Citizen blockchain
Bas Wisselink, board member at the Nxt Foundation on regulation for blockchain technology, assesses which governance model could be best for distributed ledger tech...

The last five years has seen blockchain technology gain considerable recognition from within the mainstream financial services sector and move away from its disruptive underground origins. As more and more blue chip organisations trial blockchain technology and software, questions relating to corporate governance will become increasingly relevant.

The question facing many people within the industry is how to erect a framework that enables creativity and input from participants, but at the same time ensures trust in the system isn’t eroded.

At the Nxt Foundation, we actively communicate the benefits of open source software and why it works. Many people are not aware that open source has a respectable track record when it comes to governance. It has a variety of methods for engaging communities that are all too often overlooked.

Governance

All large blockchain platforms have begun as grassroots initiatives, usually started by one developer or a small core group of developers. Often, it is hard to pinpoint who started the project because a lot of initial developers operated under pseudonyms. The only large projects that didn’t follow this model are ethereum and bitshares, which had a corporate structure when starting, but still tried to incorporate open source development practices.

Governance is of course an issue in such a setup. This is particularly pertinent for software that aims to replace parts of financial institutions where large value is at stake and the creation and maintenance of the software is a topic of interest, and especially when the security of the software and the reaction speed to malfunctions and bugs is of the essence.

Another problem facing a lot of open source initiatives is their project management structure. A common misunderstanding of the open source process is that it is completely anarchistic and has no structure. Historically, this is not true. All successful open source projects have generated extensive, if sometimes unorthodox project management structures, as well as subdivisions tasked with marketing and outreach and sales.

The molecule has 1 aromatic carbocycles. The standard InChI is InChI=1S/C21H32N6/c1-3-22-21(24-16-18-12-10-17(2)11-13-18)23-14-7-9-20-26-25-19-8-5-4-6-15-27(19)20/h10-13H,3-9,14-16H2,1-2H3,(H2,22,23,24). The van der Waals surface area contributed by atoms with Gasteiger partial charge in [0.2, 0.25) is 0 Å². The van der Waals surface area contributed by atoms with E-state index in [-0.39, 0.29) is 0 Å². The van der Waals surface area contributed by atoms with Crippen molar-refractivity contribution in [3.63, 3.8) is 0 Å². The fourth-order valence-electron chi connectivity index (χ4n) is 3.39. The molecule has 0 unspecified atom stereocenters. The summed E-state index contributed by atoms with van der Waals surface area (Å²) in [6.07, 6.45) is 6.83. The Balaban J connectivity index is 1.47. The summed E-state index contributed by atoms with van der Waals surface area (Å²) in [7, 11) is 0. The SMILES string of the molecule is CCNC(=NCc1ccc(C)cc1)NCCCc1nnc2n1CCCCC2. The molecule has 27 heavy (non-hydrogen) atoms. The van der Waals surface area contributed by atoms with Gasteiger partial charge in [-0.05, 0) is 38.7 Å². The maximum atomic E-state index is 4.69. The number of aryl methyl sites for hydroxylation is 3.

Now that the demand for blockchain solutions is on the rise, we see that many projects are taking steps to professionalise their organisations. I will look to outline the structure of a few of the well-known and used platforms, including the consequences of their solutions so far.

Types of governance

Governance for open source distribution often falls within a spectrum, at one extreme there are centrally led projects where most of the contributions are provided by one or a few core developers, at the other end of the spectrum there lies a more or less fully open submission model where many people are encouraged to contribute to the project. Alongside this lies the governance that can take the form of a closed system or a fully participatory model, and most government models will fall between these extremes.

Nxt’s corporate governance model operates on a hybrid basis between ethereum and bitcoin. Bitcoin operates on the assumption that the interests of various groups interacting on a peer-to-peer protocol will lead to decisions that benefit the whole. It is not corporately led, but corporations are part of the integral governance structure. Ethereum, on the other hand, is an open source project that has a corporate organisation attached from the start.

Ethereum’s development is in the hands of a small group of core developers, although it is unknown who they are exactly. The ethereum project is supported by the Ethereum Foundation, which seems to be in charge of most of the core coding.

On the level of governance, ethereum has much the same structure as bitcoin, working on the assumption that developers, miners and entrepreneurs will maintain a balance that is stable and good for the whole.